Recently in Performances
On Thursday evening October 13, Los Angeles Opera transmitted Giuseppe Verdi’s Macbeth live from the Dorothy Chandler Pavilion, in the center of the city, to a pier in Santa Monica and to South Gate Park in Southeastern Los Angeles County. My companion and I saw the opera in High Definition on a twenty-five foot high screen at the park.
I’m at the Wigmore Hall!” American mezzo-soprano Jamie Barton’s exuberant excitement at finding herself performing in the world’s premier lieder venue was delightful and infectious. With accompanist James Baillieu, Barton presented what she termed a “love-fest” of some of the duo’s favourite art songs. The programme - Turina, Brahms, Dvořák, Ives, Sibelius - was also surely designed to show-case Barton’s sumptuous and balmy tone, stamina, range and sheer charisma; that is, the qualities which won her the First and Song Prizes at the 2013 BBC Cardiff Singer of the World Competition.
“If I lacked ears, it would be bad, but still more bearable; but lacking a nose, a man is devil knows what: not a bird, not a citizen—just take and chuck him out the window!”
A fixation on death at San Francisco Opera. A 337 year-old woman gave it all up just now after only six years since she last gave it all up on the War Memorial stage.
Penny Woolcock's 2010 production of Bizet's The Pearl Fishers returned to English National Opera (ENO) for its second revival on 19 October 2018. Designed by Dick Bird (sets) and Kevin Pollard (costumes) the production remains as spectacular as ever, and ENO fielded a promising young cast with Claudia Boyle as Leila, Robert McPherson as Nadir and Jacques Imbrailo as Zurga, plus James Creswell as Nourabad, conducted by Roland Böer.
At the end of Shakespeare’s A Midsummer Night’s Dream, Theseus delivers a speech which returns to the play’s central themes: illusion, art and the creative imagination. The sceptical king dismisses ‘The poet’s vision - his ‘eye, in a fine frenzy rolling’ - which ‘gives to airy nothing/ A local habitation and a name’; such art, and theatre, is a psychological deception brought about by an excessive, uncontrolled imagination.
Following the success of previous ‘mini-festivals’ at St John’s Smith Square devoted to Schubert and Schumann, last weekend pianist Anna Tilbrook curated a three-day exploration of the work of Ralph Vaughan Williams and his contemporaries. The music performed in these six concerts was chosen to reflect the changing contexts in which it was composed and to reveal the vast changes in society, politics and culture which occurred during Vaughan Williams’ long life-time (1872-1958) and which shaped his life and creative output.
Trying to work around Manon Lescaut’s episodic structure,
this new production presents the plot as the dying protagonist’s feverish
hallucinations. The result is a frosty retelling of what is arguably
Puccini’s most hot-blooded opera. Musically, the performance also left
much to be desired.
It is Herodotus who tells us that when Xerxes was marching through Asia to invade Greece, he passed through the town of Kallatebos and saw by the roadside a magnificent plane-tree which, struck by its great beauty, he adorned with golden ornaments, and ordered that a man should remain beside the tree as its eternal guardian.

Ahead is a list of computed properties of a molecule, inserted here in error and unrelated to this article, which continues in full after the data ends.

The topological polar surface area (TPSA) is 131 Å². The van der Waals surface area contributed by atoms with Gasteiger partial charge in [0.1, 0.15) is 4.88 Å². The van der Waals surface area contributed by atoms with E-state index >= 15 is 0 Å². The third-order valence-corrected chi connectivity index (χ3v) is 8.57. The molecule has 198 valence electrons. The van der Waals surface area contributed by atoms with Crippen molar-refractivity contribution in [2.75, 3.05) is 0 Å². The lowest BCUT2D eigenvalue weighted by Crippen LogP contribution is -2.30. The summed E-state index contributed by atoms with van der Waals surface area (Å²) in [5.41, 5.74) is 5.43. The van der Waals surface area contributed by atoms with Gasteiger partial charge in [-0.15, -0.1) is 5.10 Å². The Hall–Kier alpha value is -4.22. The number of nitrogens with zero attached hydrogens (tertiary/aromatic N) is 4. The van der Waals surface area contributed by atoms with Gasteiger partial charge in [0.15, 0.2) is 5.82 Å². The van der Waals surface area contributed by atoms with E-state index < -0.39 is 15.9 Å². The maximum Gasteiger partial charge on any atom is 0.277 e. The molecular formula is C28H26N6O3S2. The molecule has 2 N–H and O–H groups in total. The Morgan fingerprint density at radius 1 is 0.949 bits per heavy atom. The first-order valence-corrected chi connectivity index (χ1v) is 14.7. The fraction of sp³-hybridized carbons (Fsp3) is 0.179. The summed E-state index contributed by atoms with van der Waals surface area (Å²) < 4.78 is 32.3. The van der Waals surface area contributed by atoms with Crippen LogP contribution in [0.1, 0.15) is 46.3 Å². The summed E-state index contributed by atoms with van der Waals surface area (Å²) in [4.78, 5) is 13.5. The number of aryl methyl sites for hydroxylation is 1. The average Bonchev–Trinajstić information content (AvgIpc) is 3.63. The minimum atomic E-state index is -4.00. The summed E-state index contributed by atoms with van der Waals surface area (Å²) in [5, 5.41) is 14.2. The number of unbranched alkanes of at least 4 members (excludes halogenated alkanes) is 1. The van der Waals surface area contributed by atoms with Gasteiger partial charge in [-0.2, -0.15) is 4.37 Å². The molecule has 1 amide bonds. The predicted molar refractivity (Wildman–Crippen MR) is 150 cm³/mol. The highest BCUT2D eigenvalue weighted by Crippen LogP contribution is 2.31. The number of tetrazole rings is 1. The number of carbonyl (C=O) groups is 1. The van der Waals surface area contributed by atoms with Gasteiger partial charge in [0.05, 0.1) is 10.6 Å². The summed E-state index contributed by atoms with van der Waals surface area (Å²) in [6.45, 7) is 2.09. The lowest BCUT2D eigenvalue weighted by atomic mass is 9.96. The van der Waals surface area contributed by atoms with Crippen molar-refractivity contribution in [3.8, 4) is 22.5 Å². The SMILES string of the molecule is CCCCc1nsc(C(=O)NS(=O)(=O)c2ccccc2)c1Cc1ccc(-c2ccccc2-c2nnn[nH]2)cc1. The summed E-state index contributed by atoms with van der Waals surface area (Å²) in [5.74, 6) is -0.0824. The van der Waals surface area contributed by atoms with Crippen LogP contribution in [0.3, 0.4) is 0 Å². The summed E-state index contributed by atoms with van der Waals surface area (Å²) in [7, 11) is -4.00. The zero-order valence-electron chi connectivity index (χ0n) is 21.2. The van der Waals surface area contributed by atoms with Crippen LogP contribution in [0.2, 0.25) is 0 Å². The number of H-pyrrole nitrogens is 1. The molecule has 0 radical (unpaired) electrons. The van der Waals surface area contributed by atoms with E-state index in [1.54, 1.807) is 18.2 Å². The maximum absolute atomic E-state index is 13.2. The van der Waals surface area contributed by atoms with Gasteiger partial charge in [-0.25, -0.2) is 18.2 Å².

Poor Puccini. He is far too often treated as a ‘box-office hit’ by our ‘major’ opera houses, at least in Anglophone countries. For so consummate a musical dramatist, that is something beyond a pity. Here in London, one is far better advised to go to Holland Park for interesting, intelligent productions, although ENO’s offerings have often had something to be said for them.
With only four singers and a short-story-like plot Don Pasquale is an ideal chamber opera. That chamber just now was the 3200 seat War Memorial Opera House where this not always charming opera buffa is an infrequent visitor (post WWII twice in the 1980’s after twice in the 40’s).
“Yang sementara tak akan menahan bintang hilang di bimasakti; Yang
bergetar akan terhapus.” (“The transient cannot hold on to stars
lost in the Milky Way; that which quivers will be erased.”) As soprano
Tony Arnold sang these words of Tony Prabowo’s chamber opera
Pastoral, with astonishingly crisp Indonesian diction, the first night
of the second annual Momenta Festival approached its end.
Some operas seemed designed and destined to raise questions and debates - sometimes unanswerable and irresolvable, and often contentious. Termed a dramma giocoso, Mozart’s Don Giovanni has, historically, trodden a movable line between seria and buffa.
Péter Eötvös’ The Sirens Cycle received its world premiere at the Wigmore Hall, London, on Saturday night with Piia Komsi and the Calder Quartet. An exceptionally interesting new work, which even on first hearing intrigues: imagine studying the score! For The Sirens Cycle is elegantly structured, so intricate and so complex that it will no doubt reveal even greater riches the more familiar it becomes. It works so well because it combines the breadth of vision of an opera, yet is as concise as a chamber miniature. It's exquisite, and could take its place as one of Eötvös's finest works.
Manitoba Underground Opera took audiences on a journey — literally and
figuratively — as it presented its latest installment of repertory opera
between August 19–26.
On a recent weekend Lyric Opera of Chicago gave its annual concert at Millennium Park during which the coming season and its performers are variously showcased. Several of the performers, who were featured at this “Stars of Lyric Opera” event, are scheduled to make their debuts in Lyric Opera’s new production of Wagner’s Das Rheingold beginning on 1 October.